The Lost Food Project is making a difference by tackling food wastage in Malaysia

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Unnecessary food waste by retailers is a problem in our society, but one charitable organisation is doing something about it by distributing this still-good food to the needy. Sharuna Segaren discovers how The Lost Food Project is making a difference.

Starting out as a group of 10 friends with the desire to make a difference to the lives of Malaysians as well as the world around us, The Lost Food Project team was formed in October 2015. Since then, they have grown to include plenty of Malaysians and expats who are enthusiastic about the project and help to create a sustainable operation. This passionate team has collected a whopping 14,300 kg of food the past three months, equating to 23,700 meals provided.

The Lost Food Project operates as a not-for-profit NGO, established by PINK (Parents International Welfare Association of Kuala Lumpur) and as such relies on funding from donors as well as the support of volunteers to carry out this service.

“Food is wasted at every step along the supply chain – from farm to post-production.” – Suzanne Mooney

Founder Suzanne Mooney says, “Unfortunately it is inevitable and is a result of modern society. The Lost Food Project currently collects surplus food from retailers and suppliers in KL, which is a great example of the benefits of collaboration between corporate and community. Retailers and suppliers are forced to dispose of large amounts of food as it nears expiry. Most of this food is still good to eat, so The Lost Food Project delivers it to charities and NGOs around Kuala Lumpur. We assess all charities to ensure that food donors can give in good faith, knowing their donations are going to the right place and being handled in line with food safety regulations.”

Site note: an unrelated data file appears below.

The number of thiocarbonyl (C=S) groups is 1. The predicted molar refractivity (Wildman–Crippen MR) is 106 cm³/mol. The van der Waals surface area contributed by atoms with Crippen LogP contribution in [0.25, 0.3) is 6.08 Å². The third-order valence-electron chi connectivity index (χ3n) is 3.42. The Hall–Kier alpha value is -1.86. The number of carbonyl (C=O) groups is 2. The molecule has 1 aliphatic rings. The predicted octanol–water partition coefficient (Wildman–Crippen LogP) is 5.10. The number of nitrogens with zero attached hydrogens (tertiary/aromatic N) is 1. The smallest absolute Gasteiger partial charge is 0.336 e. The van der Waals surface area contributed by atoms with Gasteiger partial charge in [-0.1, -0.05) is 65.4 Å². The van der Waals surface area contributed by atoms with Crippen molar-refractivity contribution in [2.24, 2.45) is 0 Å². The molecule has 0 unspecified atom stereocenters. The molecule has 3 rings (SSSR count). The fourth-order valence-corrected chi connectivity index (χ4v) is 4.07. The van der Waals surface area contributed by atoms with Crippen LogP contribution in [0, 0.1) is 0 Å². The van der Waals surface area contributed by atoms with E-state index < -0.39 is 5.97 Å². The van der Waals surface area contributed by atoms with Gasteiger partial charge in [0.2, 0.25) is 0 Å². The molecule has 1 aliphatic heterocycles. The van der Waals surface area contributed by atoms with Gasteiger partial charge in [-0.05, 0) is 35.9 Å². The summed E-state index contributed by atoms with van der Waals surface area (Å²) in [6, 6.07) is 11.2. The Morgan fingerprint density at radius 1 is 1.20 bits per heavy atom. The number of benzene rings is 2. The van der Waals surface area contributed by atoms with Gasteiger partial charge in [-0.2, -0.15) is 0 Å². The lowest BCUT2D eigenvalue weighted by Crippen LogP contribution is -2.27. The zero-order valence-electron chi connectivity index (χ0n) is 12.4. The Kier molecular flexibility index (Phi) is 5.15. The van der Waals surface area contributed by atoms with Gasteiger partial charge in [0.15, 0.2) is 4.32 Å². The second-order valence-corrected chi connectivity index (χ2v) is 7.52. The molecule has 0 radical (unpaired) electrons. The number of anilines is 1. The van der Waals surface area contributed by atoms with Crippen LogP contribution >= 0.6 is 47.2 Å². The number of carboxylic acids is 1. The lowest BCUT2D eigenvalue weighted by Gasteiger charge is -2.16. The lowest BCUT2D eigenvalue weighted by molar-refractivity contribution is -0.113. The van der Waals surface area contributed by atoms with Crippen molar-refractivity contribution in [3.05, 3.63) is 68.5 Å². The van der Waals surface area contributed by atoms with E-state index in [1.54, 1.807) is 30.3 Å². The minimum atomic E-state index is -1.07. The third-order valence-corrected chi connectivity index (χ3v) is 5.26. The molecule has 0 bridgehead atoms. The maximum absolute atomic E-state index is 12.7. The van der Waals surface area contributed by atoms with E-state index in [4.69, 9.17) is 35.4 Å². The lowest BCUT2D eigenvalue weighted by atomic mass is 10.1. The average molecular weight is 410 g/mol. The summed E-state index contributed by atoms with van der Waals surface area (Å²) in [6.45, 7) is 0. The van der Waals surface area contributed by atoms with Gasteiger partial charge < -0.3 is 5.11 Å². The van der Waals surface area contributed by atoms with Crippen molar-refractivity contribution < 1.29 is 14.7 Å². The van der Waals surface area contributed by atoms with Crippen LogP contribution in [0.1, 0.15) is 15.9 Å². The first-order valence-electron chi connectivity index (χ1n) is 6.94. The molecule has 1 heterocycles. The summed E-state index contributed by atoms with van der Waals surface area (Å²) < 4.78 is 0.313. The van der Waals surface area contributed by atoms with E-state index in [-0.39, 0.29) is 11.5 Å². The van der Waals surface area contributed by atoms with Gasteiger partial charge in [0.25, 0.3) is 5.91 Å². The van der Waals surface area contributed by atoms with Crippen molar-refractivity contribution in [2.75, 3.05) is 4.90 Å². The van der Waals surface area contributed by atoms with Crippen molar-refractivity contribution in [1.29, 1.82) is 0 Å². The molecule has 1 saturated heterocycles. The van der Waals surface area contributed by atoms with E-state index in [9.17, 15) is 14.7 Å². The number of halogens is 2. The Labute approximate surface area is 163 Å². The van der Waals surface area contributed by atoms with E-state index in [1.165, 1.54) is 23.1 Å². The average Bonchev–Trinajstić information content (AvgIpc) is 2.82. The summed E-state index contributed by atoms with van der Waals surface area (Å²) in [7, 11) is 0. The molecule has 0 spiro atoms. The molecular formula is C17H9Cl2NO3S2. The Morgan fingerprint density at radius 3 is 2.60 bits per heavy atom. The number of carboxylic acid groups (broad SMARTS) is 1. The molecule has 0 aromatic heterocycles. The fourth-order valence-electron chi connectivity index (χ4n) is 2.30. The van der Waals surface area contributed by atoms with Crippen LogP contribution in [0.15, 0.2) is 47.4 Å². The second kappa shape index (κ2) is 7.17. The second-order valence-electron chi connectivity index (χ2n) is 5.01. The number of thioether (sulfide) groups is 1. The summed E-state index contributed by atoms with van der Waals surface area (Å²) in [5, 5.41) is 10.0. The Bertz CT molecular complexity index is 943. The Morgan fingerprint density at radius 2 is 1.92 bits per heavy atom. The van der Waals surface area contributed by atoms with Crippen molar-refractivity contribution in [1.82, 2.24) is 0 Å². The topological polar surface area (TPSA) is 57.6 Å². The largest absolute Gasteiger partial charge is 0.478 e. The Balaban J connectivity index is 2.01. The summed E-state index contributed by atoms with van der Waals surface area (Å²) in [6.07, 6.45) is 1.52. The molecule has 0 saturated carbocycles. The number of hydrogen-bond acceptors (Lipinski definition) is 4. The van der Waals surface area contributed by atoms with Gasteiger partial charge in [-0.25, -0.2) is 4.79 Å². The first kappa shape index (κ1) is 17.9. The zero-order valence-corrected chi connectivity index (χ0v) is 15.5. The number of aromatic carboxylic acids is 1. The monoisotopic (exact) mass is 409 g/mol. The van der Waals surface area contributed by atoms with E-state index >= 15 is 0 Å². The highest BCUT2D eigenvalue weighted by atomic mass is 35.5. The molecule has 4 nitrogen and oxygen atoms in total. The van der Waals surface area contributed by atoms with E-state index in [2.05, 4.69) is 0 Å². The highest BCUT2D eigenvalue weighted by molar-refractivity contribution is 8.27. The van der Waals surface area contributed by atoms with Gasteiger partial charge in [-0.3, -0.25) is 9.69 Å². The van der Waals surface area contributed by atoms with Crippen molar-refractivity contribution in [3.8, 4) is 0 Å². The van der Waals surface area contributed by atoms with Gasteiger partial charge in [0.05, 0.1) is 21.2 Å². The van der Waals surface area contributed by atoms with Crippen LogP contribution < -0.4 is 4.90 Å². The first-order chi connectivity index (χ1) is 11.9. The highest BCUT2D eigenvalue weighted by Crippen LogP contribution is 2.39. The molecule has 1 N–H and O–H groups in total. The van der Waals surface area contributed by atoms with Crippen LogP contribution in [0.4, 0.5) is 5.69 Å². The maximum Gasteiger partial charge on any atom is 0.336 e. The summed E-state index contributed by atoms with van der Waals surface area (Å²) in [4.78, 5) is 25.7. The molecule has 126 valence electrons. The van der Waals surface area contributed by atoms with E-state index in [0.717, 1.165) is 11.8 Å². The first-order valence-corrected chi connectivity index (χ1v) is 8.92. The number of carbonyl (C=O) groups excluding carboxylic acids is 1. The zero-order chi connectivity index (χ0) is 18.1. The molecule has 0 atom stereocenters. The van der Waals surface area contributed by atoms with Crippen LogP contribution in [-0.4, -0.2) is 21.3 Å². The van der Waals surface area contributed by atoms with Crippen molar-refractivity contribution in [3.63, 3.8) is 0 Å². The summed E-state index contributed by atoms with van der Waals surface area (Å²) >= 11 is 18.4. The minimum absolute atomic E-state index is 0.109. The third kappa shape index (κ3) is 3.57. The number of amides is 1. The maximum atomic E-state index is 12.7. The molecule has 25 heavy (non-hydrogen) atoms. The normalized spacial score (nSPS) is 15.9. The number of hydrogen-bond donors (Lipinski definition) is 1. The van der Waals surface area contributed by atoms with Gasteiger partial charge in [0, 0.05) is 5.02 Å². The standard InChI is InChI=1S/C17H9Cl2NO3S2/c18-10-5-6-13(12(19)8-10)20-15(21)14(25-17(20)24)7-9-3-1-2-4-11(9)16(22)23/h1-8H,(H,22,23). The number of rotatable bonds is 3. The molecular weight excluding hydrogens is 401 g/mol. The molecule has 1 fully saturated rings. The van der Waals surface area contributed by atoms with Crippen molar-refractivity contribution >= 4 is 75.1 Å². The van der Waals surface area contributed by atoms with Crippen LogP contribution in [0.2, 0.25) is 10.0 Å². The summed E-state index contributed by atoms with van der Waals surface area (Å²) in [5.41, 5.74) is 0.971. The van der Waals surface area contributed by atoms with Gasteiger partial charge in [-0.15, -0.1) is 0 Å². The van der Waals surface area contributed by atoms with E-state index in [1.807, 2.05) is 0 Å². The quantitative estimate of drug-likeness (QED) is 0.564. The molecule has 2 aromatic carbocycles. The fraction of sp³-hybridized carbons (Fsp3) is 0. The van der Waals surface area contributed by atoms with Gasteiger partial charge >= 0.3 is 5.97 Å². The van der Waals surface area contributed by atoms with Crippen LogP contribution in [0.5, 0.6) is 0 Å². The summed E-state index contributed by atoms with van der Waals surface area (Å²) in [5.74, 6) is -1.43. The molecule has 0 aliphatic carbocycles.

girl with box lost food

Shockingly, 3,000 tonnes of edible food is wasted every day, which is enough to feed half a million people. Furthermore, according to Suzanne, this is the largest contributor to solid waste and the greatest source of harmful greenhouse gases in the country.

She explains, “Food waste is a major problem around the world, and here in Malaysia, it is no different. We give to various charitable organisations, we don’t discriminate based on race, religion, or any other characteristics. We ultimately try to give to those who need it most, organisations that don’t receive much assistance or those that support large numbers of people. For instance, we supply food to Kechara Soup Kitchen and Pertiwi Soup Kitchen as well as Women’s Aid Organisation, Alliance of Chin Refugees, Malaysian Social Research Institute, Lighthouse Orphanage, and UNHCR. These organisations are then able to offer nutritious meals to the people they support, as well as saving on food costs, which can then be allocated to other expenses such as housing, education, and healthcare.”

1. lost food project

On 24th September 2016, the team will be holding a Disco Charity Fundraiser at Slate @ The Row, Jalan Doraisamy, where all proceeds will go towards The Lost Food Project infrastructure, ensuring more food can be collected and delivered to more charities.

Suzanne says, “The Lost Food Project has received funds to purchase a truck – kindly donated by Delivering Better Lives. We need to raise funds to get the truck on the road, and this requires a driver, running costs, and maintenance.”


“Currently all food is collected and delivered by our volunteers in their own cars. The truck will make a huge difference to our operation, meaning that more food can be collected and delivered to more people.”

To purchase tickets for the Disco Charity Fundraiser, kindly e-mail [email protected].
To volunteer, get in touch via their website, Facebook, or email [email protected].

This article was originally published in The Expat magazine (August 2016) which is available online or in print via a free subscription.

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